I often get asked by random people if I can tell them how to operate their camera. Since I often walk around with a honking big camera (or multiple cameras), I guess that makes them think that I am an expert in all cameras, but it doesn’t work that way.
But first: some background
Decades ago, when all cameras had the same basic controls (shutter speed and aperture. ISO was determined by the film you used), and you could find nearly all of them in a camera store, I would tell people to go to a store and feel the cameras in your hands to figure out which camera will work for you.
(Photos courtesy of Wikimedia Commons)
This was because there were only 3 controls (shutter speed, aperture and film speed)
- Film speed was fixed to the roll you had in the camera
- Aperture was often on the base of the lens
- So basically if someone handed you a camera, and you had to make a manual adjustment, you had to find the shutter speed dial.
- You not only have exposure controls
- But focus modes, drive modes, flash modes, stabilization, movie start/stop, etc.
- And picture adjustments (that previous generations could only do out of the camera by using various films, film processing and darkroom work)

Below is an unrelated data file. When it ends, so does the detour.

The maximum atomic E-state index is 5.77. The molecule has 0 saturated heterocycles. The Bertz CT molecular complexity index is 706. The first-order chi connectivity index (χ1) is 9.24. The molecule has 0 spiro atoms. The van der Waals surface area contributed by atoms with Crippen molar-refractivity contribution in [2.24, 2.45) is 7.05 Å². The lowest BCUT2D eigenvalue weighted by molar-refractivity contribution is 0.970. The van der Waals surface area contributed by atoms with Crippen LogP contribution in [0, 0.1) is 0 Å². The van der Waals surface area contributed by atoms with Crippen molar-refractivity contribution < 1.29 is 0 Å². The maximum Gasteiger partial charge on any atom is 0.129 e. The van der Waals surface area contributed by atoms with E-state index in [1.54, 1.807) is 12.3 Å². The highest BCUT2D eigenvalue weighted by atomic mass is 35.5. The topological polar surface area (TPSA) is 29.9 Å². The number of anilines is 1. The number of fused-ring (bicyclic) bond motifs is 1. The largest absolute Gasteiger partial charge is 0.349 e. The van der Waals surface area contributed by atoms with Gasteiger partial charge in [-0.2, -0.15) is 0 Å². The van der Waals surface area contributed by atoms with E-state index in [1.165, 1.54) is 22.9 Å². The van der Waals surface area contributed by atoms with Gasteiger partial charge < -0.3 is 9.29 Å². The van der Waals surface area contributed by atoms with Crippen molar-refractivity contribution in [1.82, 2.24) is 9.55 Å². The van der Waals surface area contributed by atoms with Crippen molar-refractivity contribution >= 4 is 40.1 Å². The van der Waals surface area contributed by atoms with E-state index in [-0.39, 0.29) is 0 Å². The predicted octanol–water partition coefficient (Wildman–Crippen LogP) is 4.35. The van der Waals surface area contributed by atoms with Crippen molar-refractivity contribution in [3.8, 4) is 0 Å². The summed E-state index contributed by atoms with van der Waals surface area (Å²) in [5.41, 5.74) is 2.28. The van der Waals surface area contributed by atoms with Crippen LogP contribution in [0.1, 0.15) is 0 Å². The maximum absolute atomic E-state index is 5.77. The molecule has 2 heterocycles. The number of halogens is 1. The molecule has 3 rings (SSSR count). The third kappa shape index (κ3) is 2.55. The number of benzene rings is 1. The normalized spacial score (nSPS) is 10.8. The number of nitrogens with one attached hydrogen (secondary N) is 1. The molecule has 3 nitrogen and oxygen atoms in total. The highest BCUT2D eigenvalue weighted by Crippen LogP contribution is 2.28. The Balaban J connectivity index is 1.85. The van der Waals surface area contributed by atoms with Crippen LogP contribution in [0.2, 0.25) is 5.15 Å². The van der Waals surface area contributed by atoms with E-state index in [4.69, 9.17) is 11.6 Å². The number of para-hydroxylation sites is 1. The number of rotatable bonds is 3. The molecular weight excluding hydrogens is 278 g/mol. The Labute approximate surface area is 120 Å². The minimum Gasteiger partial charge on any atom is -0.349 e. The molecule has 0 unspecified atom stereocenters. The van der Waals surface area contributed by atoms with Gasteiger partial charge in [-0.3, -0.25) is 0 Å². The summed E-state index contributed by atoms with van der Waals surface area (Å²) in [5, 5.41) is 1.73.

- And the controls are digital and can be located and controlled in a seemingly endless variety of locations and ways (switches, dials, buttons, menus) .
(Mishmash courtesy of camerasize.com)
This is often promoted as “innovative,” but it also makes many photographers confused. All this front dial on this camera and back wheel on another camera is like moving the steering wheel, break and accelerator all over the place on a car. It’s fine if you never change cars, but then you are useless on another car and fearful of other cars and complain that every other car is wrong because you must support the car you are in which means all the moving around is:
- to lock in loyalty to a brand
- to avoid lawsuits by other manufacturers for copyright infringement
I REALLY hope for all our sakes that car manufactures don’t do what camera manufacturers are doing.
But back to the beginning question:
- I often give general photography tips to new photographers like
- What situations will work best with full auto and Program
- Why they should learn about shutter priority, aperture priority and ISO
- The limitations of inexpensive cameras in comparison to high end cameras used to take the photos they admire (and all the photo processing those photos go through)
- And, I have some knowledge in the cameras that I have used so I can make some settings changes that will help them
- But if you hand me a camera that I haven’t used, I often cannot find the menu or setting that has been inadvertently changed. I’m as lost as them in this sea of menus and buttons.
So, if you know a photographer, please be kind and have reasonable expectations.